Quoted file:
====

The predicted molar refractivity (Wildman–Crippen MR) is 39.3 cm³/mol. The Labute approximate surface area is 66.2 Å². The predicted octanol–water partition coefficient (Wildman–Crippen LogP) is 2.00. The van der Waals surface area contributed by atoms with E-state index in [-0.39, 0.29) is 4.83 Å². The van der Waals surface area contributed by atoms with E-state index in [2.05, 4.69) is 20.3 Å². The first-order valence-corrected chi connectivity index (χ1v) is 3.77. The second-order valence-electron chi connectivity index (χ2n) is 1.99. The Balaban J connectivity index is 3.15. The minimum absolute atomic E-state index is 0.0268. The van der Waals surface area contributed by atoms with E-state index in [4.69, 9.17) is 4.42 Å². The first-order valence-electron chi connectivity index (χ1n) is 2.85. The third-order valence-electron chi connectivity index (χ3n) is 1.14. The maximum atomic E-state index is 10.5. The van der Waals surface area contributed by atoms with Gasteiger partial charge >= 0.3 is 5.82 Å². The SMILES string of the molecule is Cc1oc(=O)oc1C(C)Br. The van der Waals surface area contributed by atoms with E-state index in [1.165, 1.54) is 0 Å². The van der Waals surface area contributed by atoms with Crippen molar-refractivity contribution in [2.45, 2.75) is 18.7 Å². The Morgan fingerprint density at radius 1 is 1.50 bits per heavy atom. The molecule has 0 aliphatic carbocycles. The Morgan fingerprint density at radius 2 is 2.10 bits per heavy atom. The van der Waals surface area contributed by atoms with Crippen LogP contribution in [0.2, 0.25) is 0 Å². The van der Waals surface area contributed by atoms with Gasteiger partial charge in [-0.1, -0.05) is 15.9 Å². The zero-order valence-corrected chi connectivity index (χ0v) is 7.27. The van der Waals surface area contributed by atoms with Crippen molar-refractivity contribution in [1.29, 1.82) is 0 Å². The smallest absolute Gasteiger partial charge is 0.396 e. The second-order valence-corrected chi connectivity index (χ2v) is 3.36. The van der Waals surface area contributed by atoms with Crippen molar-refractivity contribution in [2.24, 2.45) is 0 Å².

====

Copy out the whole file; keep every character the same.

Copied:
The predicted molar refractivity (Wildman–Crippen MR) is 39.3 cm³/mol. The Labute approximate surface area is 66.2 Å². The predicted octanol–water partition coefficient (Wildman–Crippen LogP) is 2.00. The van der Waals surface area contributed by atoms with E-state index in [-0.39, 0.29) is 4.83 Å². The van der Waals surface area contributed by atoms with E-state index in [2.05, 4.69) is 20.3 Å². The first-order valence-corrected chi connectivity index (χ1v) is 3.77. The second-order valence-electron chi connectivity index (χ2n) is 1.99. The Balaban J connectivity index is 3.15. The minimum absolute atomic E-state index is 0.0268. The van der Waals surface area contributed by atoms with E-state index in [4.69, 9.17) is 4.42 Å². The first-order valence-electron chi connectivity index (χ1n) is 2.85. The third-order valence-electron chi connectivity index (χ3n) is 1.14. The maximum atomic E-state index is 10.5. The van der Waals surface area contributed by atoms with Gasteiger partial charge >= 0.3 is 5.82 Å². The SMILES string of the molecule is Cc1oc(=O)oc1C(C)Br. The van der Waals surface area contributed by atoms with E-state index in [1.165, 1.54) is 0 Å². The van der Waals surface area contributed by atoms with Crippen molar-refractivity contribution in [2.45, 2.75) is 18.7 Å². The Morgan fingerprint density at radius 1 is 1.50 bits per heavy atom. The molecule has 0 aliphatic carbocycles. The Morgan fingerprint density at radius 2 is 2.10 bits per heavy atom. The van der Waals surface area contributed by atoms with Crippen LogP contribution in [0.2, 0.25) is 0 Å². The van der Waals surface area contributed by atoms with Gasteiger partial charge in [-0.1, -0.05) is 15.9 Å². The zero-order valence-corrected chi connectivity index (χ0v) is 7.27. The van der Waals surface area contributed by atoms with Crippen molar-refractivity contribution in [1.29, 1.82) is 0 Å². The smallest absolute Gasteiger partial charge is 0.396 e. The second-order valence-corrected chi connectivity index (χ2v) is 3.36. The van der Waals surface area contributed by atoms with Crippen molar-refractivity contribution in [2.24, 2.45) is 0 Å².